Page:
Over time, the fate of the refuge has become one of the most divisive environment issues in the nation, though attention to it has waxed and waned depending on who is in the White House and whether there is industry pressure to develop it.

The new effort comes as Alaska, which relies heavily on oil production to fund state spending, has faced a $3-billion budget deficit amid declines in the older oil fields of Prudhoe Bay, which is to the west of the refuge on the North Slope. The Trans-Alaska Pipeline System, which delivers oil from the slope, has only been about one-fourth full in recent years. Mack and others said opening the refuge could help reverse the production slide, though it could take a decade for the area to begin consistent production — and there is no assurance the existing surveys are accurate about the level of reserves there.

Even if a bill passes, there are questions about whether energy companies will want to invest in a challenging region at a time when oil and gas prices are low, conservation groups are galvanized to fight and concerns about climate change are increasing.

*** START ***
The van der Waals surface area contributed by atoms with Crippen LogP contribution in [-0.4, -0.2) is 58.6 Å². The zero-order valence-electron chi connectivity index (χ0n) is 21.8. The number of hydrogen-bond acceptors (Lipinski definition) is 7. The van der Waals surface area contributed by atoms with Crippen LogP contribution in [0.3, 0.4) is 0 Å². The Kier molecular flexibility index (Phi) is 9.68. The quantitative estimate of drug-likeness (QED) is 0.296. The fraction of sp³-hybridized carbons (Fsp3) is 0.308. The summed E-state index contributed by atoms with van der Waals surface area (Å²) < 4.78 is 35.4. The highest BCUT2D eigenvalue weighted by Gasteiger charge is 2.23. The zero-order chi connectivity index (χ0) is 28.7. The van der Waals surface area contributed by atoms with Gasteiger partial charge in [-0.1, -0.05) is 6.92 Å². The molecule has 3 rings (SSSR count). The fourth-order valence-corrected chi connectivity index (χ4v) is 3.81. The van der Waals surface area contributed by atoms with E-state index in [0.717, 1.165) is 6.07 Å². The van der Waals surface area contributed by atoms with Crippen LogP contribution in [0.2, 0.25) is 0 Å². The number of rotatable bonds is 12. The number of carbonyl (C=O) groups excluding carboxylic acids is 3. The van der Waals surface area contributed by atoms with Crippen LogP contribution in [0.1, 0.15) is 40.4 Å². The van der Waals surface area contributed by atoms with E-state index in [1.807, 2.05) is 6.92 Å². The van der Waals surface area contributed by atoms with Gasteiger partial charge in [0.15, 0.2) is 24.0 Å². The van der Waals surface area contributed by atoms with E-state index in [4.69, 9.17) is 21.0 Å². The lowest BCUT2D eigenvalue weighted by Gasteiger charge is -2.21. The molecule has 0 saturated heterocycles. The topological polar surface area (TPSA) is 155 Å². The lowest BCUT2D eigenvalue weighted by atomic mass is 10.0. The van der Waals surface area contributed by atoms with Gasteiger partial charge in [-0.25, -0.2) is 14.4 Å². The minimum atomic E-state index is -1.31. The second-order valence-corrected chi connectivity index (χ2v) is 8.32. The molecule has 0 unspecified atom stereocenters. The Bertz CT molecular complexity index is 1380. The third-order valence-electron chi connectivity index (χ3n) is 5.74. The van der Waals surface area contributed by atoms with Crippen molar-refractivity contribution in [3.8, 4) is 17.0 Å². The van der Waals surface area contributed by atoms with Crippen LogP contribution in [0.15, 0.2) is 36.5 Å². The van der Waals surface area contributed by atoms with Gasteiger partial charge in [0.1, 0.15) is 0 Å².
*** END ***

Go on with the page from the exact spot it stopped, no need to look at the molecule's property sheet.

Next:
“It’s still high cost, and I think people would expect a lot of legal delays,” said Michael Lynch, president of Strategic Energy & Economic Research, an industry consulting group. “That would become the next poster child of the climate change ‘keep it in the ground’ group that fought the Dakota Access pipeline and the Keystone XL pipeline.”

While the oil industry in Alaska has been generally supportive of opening the refuge, individual companies have focused on squeezing as much as they can out of Prudhoe Bay.

“After 20-plus years of the Congress fiddling with this issue and various administrations not being supportive, I think they’re going to wait for a clear signal that there’s going to be a lease sale,” Mack said of the industry. “Once they have access, I think people are going to be very excited. They’re going to want to see what’s there.”

One thing the industry would be sure to find is opposition. Environmental groups in Alaska and beyond, almost uniformly opposed to drilling in the refuge, can be expected to put up a fierce fight in Congress.

And while some Alaska Native groups support drilling because it could mean jobs and revenue for their communities, others oppose it, citing concerns about record Arctic heat linked to climate change and threats drilling could pose to their subsistence hunting, fishing and gathering traditions.

“Hunting our animals for food, clothing and tools is part of our identity as Natives and we cannot risk losing that,” Bernadette Demientieff, who represents a group of indigenous Gwich’in people from the area, wrote in an email Friday. “We must protect what is left and keep our land and animals healthy for future generations.”